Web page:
Tuesday, July 22, 2008

Highlighting Students’ Talents

I first saw this video in Yoyo Kid in the Open Thinking & Digital Pedagogy blog which totally amazed me.

Watching this made me think of all kinds of questions:
1. How much does he practice this?
2. How long has he been doing this?
3. Has his mom told him not to do that in the house?
4. How many things has he broken in the house by a flying yoyo?
5. Has he demonstrated this in school?
6. Has he been reprimanded for doing this in school?
7. Has he done this during class and disrupted the class?
8. What is his behavior like in class?
9. Is he more interested in doing this than paying attention in class?
10. Does he do his homework?
11. Do other adults praise his talent?
12. What is his self esteem like?
I wonder if schools highlight students’ talents enough. I had a student who was extremely talented with a skateboard. In fact he would have his friends videotape him on the skateboard and many times show me the CD of him skateboarding. He loved skateboarding and anything about skateboarding so I tried to gear his lessons around skateboarding. I found articles for him to read about skateboarding and let him write up persuasive arguments on why he felt it was a safe sport. I also let him videotape a commercial (which he has to prepare and write up) about skateboarding and he also wrote a paper about the history of skateboarding. He did a presentation for the class about ramp building and all the things that have to be taken into consideration in order to build the ramp. I was very interested in his talent and he knew it so he was a wonderful student in my class with very little behavior problems. Unfortunately he had been diagnosed with ADHD and had issues with impulsivity so I tried to take that into account was preparing lessons for him.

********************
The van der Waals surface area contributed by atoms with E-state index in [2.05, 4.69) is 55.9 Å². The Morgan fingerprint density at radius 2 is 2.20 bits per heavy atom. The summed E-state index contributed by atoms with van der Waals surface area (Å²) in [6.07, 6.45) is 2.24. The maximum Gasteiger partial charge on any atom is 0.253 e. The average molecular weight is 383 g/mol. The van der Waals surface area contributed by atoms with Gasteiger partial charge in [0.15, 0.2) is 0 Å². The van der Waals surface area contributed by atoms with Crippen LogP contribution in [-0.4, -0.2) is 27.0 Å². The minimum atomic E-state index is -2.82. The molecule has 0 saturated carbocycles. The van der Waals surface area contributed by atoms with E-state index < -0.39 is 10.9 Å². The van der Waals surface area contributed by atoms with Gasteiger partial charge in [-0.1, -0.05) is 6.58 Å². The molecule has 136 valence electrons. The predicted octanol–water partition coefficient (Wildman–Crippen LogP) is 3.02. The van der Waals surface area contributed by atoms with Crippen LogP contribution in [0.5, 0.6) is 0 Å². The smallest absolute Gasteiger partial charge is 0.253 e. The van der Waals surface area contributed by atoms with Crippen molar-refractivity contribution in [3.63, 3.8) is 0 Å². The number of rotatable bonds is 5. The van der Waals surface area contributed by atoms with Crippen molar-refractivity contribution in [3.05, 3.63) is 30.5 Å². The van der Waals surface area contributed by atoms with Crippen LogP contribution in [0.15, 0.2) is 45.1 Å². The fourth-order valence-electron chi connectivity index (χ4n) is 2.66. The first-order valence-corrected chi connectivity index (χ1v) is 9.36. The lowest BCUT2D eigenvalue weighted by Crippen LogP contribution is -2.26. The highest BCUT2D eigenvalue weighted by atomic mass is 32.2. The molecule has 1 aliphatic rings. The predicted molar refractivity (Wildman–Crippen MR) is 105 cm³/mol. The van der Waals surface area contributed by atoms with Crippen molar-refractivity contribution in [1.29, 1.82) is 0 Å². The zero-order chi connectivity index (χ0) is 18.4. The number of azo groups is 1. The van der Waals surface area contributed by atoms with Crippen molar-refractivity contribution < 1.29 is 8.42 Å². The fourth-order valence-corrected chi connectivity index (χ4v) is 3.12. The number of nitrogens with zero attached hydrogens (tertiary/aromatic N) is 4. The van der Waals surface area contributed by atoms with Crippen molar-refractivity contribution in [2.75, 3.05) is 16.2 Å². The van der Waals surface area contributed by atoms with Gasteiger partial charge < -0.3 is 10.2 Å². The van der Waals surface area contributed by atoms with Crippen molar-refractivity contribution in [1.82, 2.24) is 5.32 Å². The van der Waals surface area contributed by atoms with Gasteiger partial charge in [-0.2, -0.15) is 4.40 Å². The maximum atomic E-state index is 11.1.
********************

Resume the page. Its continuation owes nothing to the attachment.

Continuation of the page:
Even though he was great for me and I was able to gear lessons to meet his needs and accommodate his interests, this did not happen in other classes. His behavior was atrocious (according to other teachers) and they could not control him. He would not fit into the “mold” that other students did. Because he had little interest in the subject, he would not pay attention or complete assignments. This was a shame because this boy was very smart and charming but other teachers hated him. I would ask him why he was so good for me and not others and he looked at me and said, “You like me and wouldn’t let me get away with any of that.” He felt the other teachers didn’t like him but he knew I cared and that made a big difference to him. It makes me sad to hear that after I retired, he quit eleventh grade. I felt like if I had stayed, he might have finished so I’m feeling guilty about that (but that is a whole other story).